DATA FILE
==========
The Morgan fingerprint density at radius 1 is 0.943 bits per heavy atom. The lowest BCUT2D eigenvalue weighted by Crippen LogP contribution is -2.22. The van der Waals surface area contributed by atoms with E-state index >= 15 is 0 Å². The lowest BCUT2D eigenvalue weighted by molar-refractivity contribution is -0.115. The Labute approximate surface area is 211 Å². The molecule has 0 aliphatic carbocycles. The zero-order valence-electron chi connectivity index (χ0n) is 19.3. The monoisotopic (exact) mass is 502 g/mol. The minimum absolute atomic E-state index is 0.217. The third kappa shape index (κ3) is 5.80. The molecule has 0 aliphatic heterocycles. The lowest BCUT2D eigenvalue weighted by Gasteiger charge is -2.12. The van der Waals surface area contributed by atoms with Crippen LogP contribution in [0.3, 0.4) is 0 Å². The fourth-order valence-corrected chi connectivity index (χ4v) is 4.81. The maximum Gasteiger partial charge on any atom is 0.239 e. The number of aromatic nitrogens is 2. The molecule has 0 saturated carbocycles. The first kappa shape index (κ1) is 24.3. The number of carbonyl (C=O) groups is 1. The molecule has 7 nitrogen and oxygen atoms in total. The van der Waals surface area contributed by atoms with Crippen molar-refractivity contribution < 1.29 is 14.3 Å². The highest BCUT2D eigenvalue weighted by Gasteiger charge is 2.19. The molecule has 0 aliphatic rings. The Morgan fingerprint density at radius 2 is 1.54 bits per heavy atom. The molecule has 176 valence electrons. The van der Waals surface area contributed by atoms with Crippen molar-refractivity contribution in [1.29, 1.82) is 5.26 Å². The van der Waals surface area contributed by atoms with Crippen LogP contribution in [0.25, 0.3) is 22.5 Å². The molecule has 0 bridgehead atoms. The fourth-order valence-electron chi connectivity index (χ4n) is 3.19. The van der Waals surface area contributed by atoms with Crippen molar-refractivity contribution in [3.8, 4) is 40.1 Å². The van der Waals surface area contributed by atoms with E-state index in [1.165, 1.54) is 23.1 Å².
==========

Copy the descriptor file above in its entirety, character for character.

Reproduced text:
The Morgan fingerprint density at radius 1 is 0.943 bits per heavy atom. The lowest BCUT2D eigenvalue weighted by Crippen LogP contribution is -2.22. The van der Waals surface area contributed by atoms with E-state index >= 15 is 0 Å². The lowest BCUT2D eigenvalue weighted by molar-refractivity contribution is -0.115. The Labute approximate surface area is 211 Å². The molecule has 0 aliphatic carbocycles. The zero-order valence-electron chi connectivity index (χ0n) is 19.3. The monoisotopic (exact) mass is 502 g/mol. The minimum absolute atomic E-state index is 0.217. The third kappa shape index (κ3) is 5.80. The molecule has 0 aliphatic heterocycles. The lowest BCUT2D eigenvalue weighted by Gasteiger charge is -2.12. The van der Waals surface area contributed by atoms with Crippen LogP contribution in [0.3, 0.4) is 0 Å². The fourth-order valence-corrected chi connectivity index (χ4v) is 4.81. The maximum Gasteiger partial charge on any atom is 0.239 e. The number of aromatic nitrogens is 2. The molecule has 0 saturated carbocycles. The first kappa shape index (κ1) is 24.3. The number of carbonyl (C=O) groups is 1. The molecule has 7 nitrogen and oxygen atoms in total. The van der Waals surface area contributed by atoms with Crippen molar-refractivity contribution < 1.29 is 14.3 Å². The highest BCUT2D eigenvalue weighted by Gasteiger charge is 2.19. The molecule has 0 aliphatic rings. The Morgan fingerprint density at radius 2 is 1.54 bits per heavy atom. The molecule has 176 valence electrons. The van der Waals surface area contributed by atoms with Crippen molar-refractivity contribution in [1.29, 1.82) is 5.26 Å². The van der Waals surface area contributed by atoms with Crippen LogP contribution in [0.25, 0.3) is 22.5 Å². The molecule has 0 bridgehead atoms. The fourth-order valence-electron chi connectivity index (χ4n) is 3.19. The van der Waals surface area contributed by atoms with Crippen molar-refractivity contribution in [3.8, 4) is 40.1 Å². The van der Waals surface area contributed by atoms with E-state index in [1.165, 1.54) is 23.1 Å².